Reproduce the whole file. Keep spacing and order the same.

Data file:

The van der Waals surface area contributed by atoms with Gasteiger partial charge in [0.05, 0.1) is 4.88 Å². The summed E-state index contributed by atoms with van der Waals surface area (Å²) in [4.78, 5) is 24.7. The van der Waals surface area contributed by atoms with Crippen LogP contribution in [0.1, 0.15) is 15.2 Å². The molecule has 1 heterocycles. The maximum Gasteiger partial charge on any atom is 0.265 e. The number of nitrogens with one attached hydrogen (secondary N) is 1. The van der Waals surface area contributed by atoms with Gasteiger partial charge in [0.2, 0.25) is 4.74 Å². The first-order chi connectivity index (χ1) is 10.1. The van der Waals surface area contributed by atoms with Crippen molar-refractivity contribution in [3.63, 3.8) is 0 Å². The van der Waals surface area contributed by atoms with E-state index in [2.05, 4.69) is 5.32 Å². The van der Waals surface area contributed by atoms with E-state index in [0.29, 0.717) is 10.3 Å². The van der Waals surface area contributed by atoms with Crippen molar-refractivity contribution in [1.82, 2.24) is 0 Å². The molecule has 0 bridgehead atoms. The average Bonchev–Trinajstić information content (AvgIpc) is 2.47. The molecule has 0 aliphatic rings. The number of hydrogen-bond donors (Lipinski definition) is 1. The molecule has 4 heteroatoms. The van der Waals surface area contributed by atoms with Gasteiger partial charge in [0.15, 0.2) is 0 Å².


The van der Waals surface area contributed by atoms with Gasteiger partial charge in [0.05, 0.1) is 4.88 Å². The summed E-state index contributed by atoms with van der Waals surface area (Å²) in [4.78, 5) is 24.7. The van der Waals surface area contributed by atoms with Crippen LogP contribution in [0.1, 0.15) is 15.2 Å². The molecule has 1 heterocycles. The maximum Gasteiger partial charge on any atom is 0.265 e. The number of nitrogens with one attached hydrogen (secondary N) is 1. The van der Waals surface area contributed by atoms with Gasteiger partial charge in [0.2, 0.25) is 4.74 Å². The first-order chi connectivity index (χ1) is 10.1. The van der Waals surface area contributed by atoms with Crippen molar-refractivity contribution in [3.63, 3.8) is 0 Å². The van der Waals surface area contributed by atoms with E-state index in [2.05, 4.69) is 5.32 Å². The van der Waals surface area contributed by atoms with E-state index in [0.29, 0.717) is 10.3 Å². The van der Waals surface area contributed by atoms with Crippen molar-refractivity contribution in [1.82, 2.24) is 0 Å². The molecule has 0 bridgehead atoms. The average Bonchev–Trinajstić information content (AvgIpc) is 2.47. The molecule has 0 aliphatic rings. The number of hydrogen-bond donors (Lipinski definition) is 1. The molecule has 4 heteroatoms. The van der Waals surface area contributed by atoms with Gasteiger partial charge in [0.15, 0.2) is 0 Å².